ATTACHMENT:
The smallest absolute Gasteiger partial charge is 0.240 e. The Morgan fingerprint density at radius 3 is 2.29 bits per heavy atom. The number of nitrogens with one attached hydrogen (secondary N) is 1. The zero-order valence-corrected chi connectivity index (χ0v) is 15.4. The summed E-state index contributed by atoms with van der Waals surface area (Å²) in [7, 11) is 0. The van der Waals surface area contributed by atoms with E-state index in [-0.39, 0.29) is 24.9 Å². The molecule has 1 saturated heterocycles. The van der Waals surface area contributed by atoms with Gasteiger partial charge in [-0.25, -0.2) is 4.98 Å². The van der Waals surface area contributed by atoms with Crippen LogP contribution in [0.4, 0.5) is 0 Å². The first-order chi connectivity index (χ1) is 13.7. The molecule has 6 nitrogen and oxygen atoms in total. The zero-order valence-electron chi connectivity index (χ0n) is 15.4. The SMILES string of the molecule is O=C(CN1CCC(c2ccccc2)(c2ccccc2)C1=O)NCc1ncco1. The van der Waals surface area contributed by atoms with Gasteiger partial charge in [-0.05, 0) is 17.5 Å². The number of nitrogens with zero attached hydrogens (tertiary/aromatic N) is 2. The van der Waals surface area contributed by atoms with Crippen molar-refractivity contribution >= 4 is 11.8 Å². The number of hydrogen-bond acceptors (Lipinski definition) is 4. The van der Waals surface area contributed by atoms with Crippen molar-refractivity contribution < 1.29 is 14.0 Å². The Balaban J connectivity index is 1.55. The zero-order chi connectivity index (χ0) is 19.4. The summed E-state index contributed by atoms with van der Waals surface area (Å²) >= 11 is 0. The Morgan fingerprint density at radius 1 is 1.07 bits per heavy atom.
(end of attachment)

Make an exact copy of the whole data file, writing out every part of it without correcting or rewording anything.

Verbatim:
The smallest absolute Gasteiger partial charge is 0.240 e. The Morgan fingerprint density at radius 3 is 2.29 bits per heavy atom. The number of nitrogens with one attached hydrogen (secondary N) is 1. The zero-order valence-corrected chi connectivity index (χ0v) is 15.4. The summed E-state index contributed by atoms with van der Waals surface area (Å²) in [7, 11) is 0. The van der Waals surface area contributed by atoms with E-state index in [-0.39, 0.29) is 24.9 Å². The molecule has 1 saturated heterocycles. The van der Waals surface area contributed by atoms with Gasteiger partial charge in [-0.25, -0.2) is 4.98 Å². The van der Waals surface area contributed by atoms with Crippen LogP contribution in [0.4, 0.5) is 0 Å². The first-order chi connectivity index (χ1) is 13.7. The molecule has 6 nitrogen and oxygen atoms in total. The zero-order valence-electron chi connectivity index (χ0n) is 15.4. The SMILES string of the molecule is O=C(CN1CCC(c2ccccc2)(c2ccccc2)C1=O)NCc1ncco1. The van der Waals surface area contributed by atoms with Gasteiger partial charge in [-0.05, 0) is 17.5 Å². The number of nitrogens with zero attached hydrogens (tertiary/aromatic N) is 2. The van der Waals surface area contributed by atoms with Crippen molar-refractivity contribution >= 4 is 11.8 Å². The number of hydrogen-bond acceptors (Lipinski definition) is 4. The van der Waals surface area contributed by atoms with Crippen molar-refractivity contribution < 1.29 is 14.0 Å². The Balaban J connectivity index is 1.55. The zero-order chi connectivity index (χ0) is 19.4. The summed E-state index contributed by atoms with van der Waals surface area (Å²) >= 11 is 0. The Morgan fingerprint density at radius 1 is 1.07 bits per heavy atom.